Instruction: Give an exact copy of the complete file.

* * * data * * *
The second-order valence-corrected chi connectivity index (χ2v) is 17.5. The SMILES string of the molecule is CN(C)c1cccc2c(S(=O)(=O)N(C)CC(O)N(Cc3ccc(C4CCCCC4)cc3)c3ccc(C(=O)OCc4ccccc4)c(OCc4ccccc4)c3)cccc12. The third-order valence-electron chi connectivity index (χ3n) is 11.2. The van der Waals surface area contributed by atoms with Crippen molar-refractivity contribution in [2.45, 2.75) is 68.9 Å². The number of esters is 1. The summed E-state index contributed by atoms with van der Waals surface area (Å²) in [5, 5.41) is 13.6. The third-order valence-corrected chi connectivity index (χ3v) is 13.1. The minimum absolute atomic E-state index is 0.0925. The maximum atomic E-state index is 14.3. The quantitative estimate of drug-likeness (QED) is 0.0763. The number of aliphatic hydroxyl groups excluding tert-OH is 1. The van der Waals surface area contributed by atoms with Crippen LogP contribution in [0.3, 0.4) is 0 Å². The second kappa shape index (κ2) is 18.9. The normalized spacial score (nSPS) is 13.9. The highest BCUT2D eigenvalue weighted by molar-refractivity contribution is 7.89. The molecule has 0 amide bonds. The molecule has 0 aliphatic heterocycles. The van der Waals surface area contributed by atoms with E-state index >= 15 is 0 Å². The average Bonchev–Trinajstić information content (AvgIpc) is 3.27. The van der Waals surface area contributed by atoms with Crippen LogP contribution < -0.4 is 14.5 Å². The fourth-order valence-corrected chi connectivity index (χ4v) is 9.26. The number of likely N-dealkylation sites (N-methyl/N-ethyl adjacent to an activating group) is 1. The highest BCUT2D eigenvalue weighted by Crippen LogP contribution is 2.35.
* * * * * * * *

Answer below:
The second-order valence-corrected chi connectivity index (χ2v) is 17.5. The SMILES string of the molecule is CN(C)c1cccc2c(S(=O)(=O)N(C)CC(O)N(Cc3ccc(C4CCCCC4)cc3)c3ccc(C(=O)OCc4ccccc4)c(OCc4ccccc4)c3)cccc12. The third-order valence-electron chi connectivity index (χ3n) is 11.2. The van der Waals surface area contributed by atoms with Crippen molar-refractivity contribution in [2.45, 2.75) is 68.9 Å². The number of esters is 1. The summed E-state index contributed by atoms with van der Waals surface area (Å²) in [5, 5.41) is 13.6. The third-order valence-corrected chi connectivity index (χ3v) is 13.1. The minimum absolute atomic E-state index is 0.0925. The maximum atomic E-state index is 14.3. The quantitative estimate of drug-likeness (QED) is 0.0763. The number of aliphatic hydroxyl groups excluding tert-OH is 1. The van der Waals surface area contributed by atoms with Crippen LogP contribution in [0.3, 0.4) is 0 Å². The second kappa shape index (κ2) is 18.9. The normalized spacial score (nSPS) is 13.9. The highest BCUT2D eigenvalue weighted by molar-refractivity contribution is 7.89. The molecule has 0 amide bonds. The molecule has 0 aliphatic heterocycles. The van der Waals surface area contributed by atoms with E-state index >= 15 is 0 Å². The average Bonchev–Trinajstić information content (AvgIpc) is 3.27. The van der Waals surface area contributed by atoms with Crippen LogP contribution < -0.4 is 14.5 Å². The fourth-order valence-corrected chi connectivity index (χ4v) is 9.26. The number of likely N-dealkylation sites (N-methyl/N-ethyl adjacent to an activating group) is 1. The highest BCUT2D eigenvalue weighted by Crippen LogP contribution is 2.35.